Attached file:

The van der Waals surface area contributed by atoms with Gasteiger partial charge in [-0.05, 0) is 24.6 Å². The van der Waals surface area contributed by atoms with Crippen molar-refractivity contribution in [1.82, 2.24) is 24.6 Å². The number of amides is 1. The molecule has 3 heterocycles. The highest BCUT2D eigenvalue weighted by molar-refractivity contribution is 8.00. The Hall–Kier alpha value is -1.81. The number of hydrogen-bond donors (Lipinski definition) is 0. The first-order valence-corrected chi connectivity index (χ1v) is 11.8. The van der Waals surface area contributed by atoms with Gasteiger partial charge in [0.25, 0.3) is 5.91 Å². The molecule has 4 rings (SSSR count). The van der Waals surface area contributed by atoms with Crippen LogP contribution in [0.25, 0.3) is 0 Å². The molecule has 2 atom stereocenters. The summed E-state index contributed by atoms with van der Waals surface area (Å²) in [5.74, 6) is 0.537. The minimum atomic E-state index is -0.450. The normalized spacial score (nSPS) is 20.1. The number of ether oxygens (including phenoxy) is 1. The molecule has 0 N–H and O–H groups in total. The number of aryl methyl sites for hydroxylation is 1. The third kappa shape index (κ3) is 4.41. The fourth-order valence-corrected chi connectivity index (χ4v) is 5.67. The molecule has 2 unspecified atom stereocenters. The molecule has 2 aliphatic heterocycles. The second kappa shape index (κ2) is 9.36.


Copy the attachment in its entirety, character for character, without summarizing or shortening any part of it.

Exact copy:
The van der Waals surface area contributed by atoms with Gasteiger partial charge in [-0.05, 0) is 24.6 Å². The van der Waals surface area contributed by atoms with Crippen molar-refractivity contribution in [1.82, 2.24) is 24.6 Å². The number of amides is 1. The molecule has 3 heterocycles. The highest BCUT2D eigenvalue weighted by molar-refractivity contribution is 8.00. The Hall–Kier alpha value is -1.81. The number of hydrogen-bond donors (Lipinski definition) is 0. The first-order valence-corrected chi connectivity index (χ1v) is 11.8. The van der Waals surface area contributed by atoms with Gasteiger partial charge in [0.25, 0.3) is 5.91 Å². The molecule has 4 rings (SSSR count). The van der Waals surface area contributed by atoms with Crippen LogP contribution in [0.25, 0.3) is 0 Å². The molecule has 2 atom stereocenters. The summed E-state index contributed by atoms with van der Waals surface area (Å²) in [5.74, 6) is 0.537. The minimum atomic E-state index is -0.450. The normalized spacial score (nSPS) is 20.1. The number of ether oxygens (including phenoxy) is 1. The molecule has 0 N–H and O–H groups in total. The number of aryl methyl sites for hydroxylation is 1. The third kappa shape index (κ3) is 4.41. The fourth-order valence-corrected chi connectivity index (χ4v) is 5.67. The molecule has 2 unspecified atom stereocenters. The molecule has 2 aliphatic heterocycles. The second kappa shape index (κ2) is 9.36.